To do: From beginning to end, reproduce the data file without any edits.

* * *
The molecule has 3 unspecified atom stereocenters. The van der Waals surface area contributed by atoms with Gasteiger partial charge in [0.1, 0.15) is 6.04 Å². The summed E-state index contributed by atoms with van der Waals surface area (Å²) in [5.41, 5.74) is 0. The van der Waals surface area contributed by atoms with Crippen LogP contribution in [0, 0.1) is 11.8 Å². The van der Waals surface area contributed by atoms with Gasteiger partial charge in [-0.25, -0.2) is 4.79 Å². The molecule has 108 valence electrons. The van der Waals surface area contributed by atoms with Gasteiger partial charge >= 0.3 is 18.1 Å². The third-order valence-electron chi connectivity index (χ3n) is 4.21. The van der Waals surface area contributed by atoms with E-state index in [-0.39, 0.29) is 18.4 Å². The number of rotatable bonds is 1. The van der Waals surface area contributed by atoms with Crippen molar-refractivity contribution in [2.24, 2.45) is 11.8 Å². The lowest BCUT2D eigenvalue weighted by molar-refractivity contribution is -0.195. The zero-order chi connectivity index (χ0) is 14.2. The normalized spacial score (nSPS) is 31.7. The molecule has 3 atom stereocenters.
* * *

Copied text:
The molecule has 3 unspecified atom stereocenters. The van der Waals surface area contributed by atoms with Gasteiger partial charge in [0.1, 0.15) is 6.04 Å². The summed E-state index contributed by atoms with van der Waals surface area (Å²) in [5.41, 5.74) is 0. The van der Waals surface area contributed by atoms with Crippen LogP contribution in [0, 0.1) is 11.8 Å². The van der Waals surface area contributed by atoms with Gasteiger partial charge in [-0.25, -0.2) is 4.79 Å². The molecule has 108 valence electrons. The van der Waals surface area contributed by atoms with Gasteiger partial charge >= 0.3 is 18.1 Å². The third-order valence-electron chi connectivity index (χ3n) is 4.21. The van der Waals surface area contributed by atoms with E-state index in [-0.39, 0.29) is 18.4 Å². The number of rotatable bonds is 1. The van der Waals surface area contributed by atoms with Crippen molar-refractivity contribution in [2.24, 2.45) is 11.8 Å². The lowest BCUT2D eigenvalue weighted by molar-refractivity contribution is -0.195. The zero-order chi connectivity index (χ0) is 14.2. The normalized spacial score (nSPS) is 31.7. The molecule has 3 atom stereocenters.